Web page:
Imperica has now closed.
It is with a very heavy heart that we have done this. Our final, big offer is for a company to sponsor the site for a year, which would give us an opportunity to restart the magazine and pay our freelance writers. We have a figure in mind, which will be bigger than an individual donation, but very small for a corporate one. Drop us a line if you wish to discuss.
Below is the Q&A from our recent announcement as a reminder.
Why has Imperica closed?
– For the simple reason that we have run out of money. The paying readership is too small for us to make a profit and so while we have tried very hard to reconcile this, it’s basically impossible.
You have “closed” before. Are you going to reopen again?
– We’d love to reopen, and we’d love not to close at all. However, while we could find the funds before, it’s a much more difficult situation this time.
For how long had Imperica been going?
– It closed at 9 years and 365 days old; one day before its 10th birthday.
What will happen to the monthly magazine?
– The magazine, which ran for 6 issues, was part of Imperica and has also closed.
Can I help? Do you need volunteers?
– Probably not, but thanks very much for your interest.
What happens to your weekly newsletter Web Curios?
– Web Curios will continue in some capacity elsewhere.
Is your closure related to COVID-19? Every publisher is laying off staff or closing something at the moment.
– Not really. We faced this issue before COVID-19.
However, is this symptomatic of a wider problem?
– Certainly. In short, European media companies (including the UK) are seriously screwed. European media startups simply cannot deliver a growth-centric business and the larger companies need to merge and adapt urgently to scale. They are being totally eclipsed by the Silicon Valley-focused publishers in the US, who will in turn be totally eclipsed by Chinese websites and services in coming years. Europe is becoming a media wasteland and I am both frustrated and disappointed that this has been driven by inaction from all of the industry’s stakeholders.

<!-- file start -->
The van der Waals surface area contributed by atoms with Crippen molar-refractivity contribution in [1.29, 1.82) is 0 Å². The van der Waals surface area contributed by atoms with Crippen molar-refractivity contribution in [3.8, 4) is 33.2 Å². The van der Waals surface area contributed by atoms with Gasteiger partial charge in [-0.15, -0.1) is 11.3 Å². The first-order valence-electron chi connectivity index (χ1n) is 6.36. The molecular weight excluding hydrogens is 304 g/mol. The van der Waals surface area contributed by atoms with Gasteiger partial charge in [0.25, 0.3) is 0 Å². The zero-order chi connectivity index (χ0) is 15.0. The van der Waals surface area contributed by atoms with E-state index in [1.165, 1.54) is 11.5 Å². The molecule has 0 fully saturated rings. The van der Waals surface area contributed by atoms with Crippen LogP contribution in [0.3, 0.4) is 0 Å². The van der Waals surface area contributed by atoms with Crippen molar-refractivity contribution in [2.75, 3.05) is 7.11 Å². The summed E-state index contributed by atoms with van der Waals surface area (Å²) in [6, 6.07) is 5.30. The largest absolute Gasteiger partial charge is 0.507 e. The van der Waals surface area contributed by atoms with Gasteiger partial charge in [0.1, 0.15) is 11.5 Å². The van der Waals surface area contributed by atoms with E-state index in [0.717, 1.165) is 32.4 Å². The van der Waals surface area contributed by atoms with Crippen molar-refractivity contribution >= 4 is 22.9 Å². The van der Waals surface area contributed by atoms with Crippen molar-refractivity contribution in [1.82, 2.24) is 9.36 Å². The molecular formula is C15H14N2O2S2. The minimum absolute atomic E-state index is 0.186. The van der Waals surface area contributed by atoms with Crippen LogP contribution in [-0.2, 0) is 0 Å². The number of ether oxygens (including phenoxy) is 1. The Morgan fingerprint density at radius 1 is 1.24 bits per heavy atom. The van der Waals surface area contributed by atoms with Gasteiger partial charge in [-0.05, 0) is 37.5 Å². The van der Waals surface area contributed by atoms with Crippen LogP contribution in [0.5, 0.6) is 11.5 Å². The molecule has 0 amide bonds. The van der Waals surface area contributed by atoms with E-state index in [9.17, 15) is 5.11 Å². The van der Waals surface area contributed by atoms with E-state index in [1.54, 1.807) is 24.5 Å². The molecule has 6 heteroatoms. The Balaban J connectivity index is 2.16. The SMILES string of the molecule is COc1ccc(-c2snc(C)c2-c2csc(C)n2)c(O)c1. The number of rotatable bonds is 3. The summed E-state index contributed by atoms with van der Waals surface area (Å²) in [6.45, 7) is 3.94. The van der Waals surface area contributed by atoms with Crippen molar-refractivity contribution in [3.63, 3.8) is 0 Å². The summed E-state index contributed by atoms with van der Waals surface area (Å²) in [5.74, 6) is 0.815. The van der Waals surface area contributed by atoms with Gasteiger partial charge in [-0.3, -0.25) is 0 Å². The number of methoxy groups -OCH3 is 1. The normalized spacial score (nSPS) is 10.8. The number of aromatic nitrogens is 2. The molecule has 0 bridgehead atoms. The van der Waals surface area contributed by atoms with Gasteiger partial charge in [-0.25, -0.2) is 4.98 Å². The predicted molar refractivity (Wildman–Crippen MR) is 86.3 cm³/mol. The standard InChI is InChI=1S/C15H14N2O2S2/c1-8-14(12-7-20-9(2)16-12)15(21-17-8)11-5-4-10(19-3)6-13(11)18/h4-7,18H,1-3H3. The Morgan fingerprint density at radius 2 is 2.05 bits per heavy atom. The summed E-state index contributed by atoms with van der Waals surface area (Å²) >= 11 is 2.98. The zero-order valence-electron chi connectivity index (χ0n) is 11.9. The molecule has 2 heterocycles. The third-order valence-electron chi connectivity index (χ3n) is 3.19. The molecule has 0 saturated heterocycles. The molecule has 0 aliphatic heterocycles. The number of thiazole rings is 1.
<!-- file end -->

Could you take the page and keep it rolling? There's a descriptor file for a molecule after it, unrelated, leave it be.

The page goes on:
How many articles/newsletters did you end up publishing in almost 10 years?
– Several thousand.
In closing the magazine after 6 issues, is that rather premature?
– Magazines have closed after fewer than 6 issues in the past. I was hoping that we could successfully replicate a New Inquiry-style model where revenue from the regular magazine would pay for articles, which would be published online for free, which in turn builds awareness of the magazine. However, that hasn’t really happened, and the magazine has always been considered as the last roll of the dice for Imperica.
I work for the Imperica marketing agency in Spain, or the Imperica electrical business in India. Can I buy your domain name / Twitter account please?
– Unless you can make a substantial offer that resolves the above issues, no.
I have always been rather confused as to what topics Imperica covers. Is there any thinking behind it?
– We started out by covering an intersection of arts, technology, and marketing before most other publications. I sort of wanted to create a European Edge.org, and this over time broadened out. The Magazine was the final “broadening”, as it were – covering pretty much anything contemporary but with a focus on the digital.
Should we be in a position to relaunch Imperica, then it will unrelentingly focus on digital / tech from a critical, socio-political perspective. Such a large operation doesn’t exist, particularly in Europe, and it is a necessary and urgent gap to fill.
Thanks very much for your interest over the past 9 years and 12 months. It has been tremendous fun. The writers, editors, interviewees, contributors and readers all receive, and deserve, my considerable and sincere gratitude.
Paul Squires, Publisher, Imperica / Perini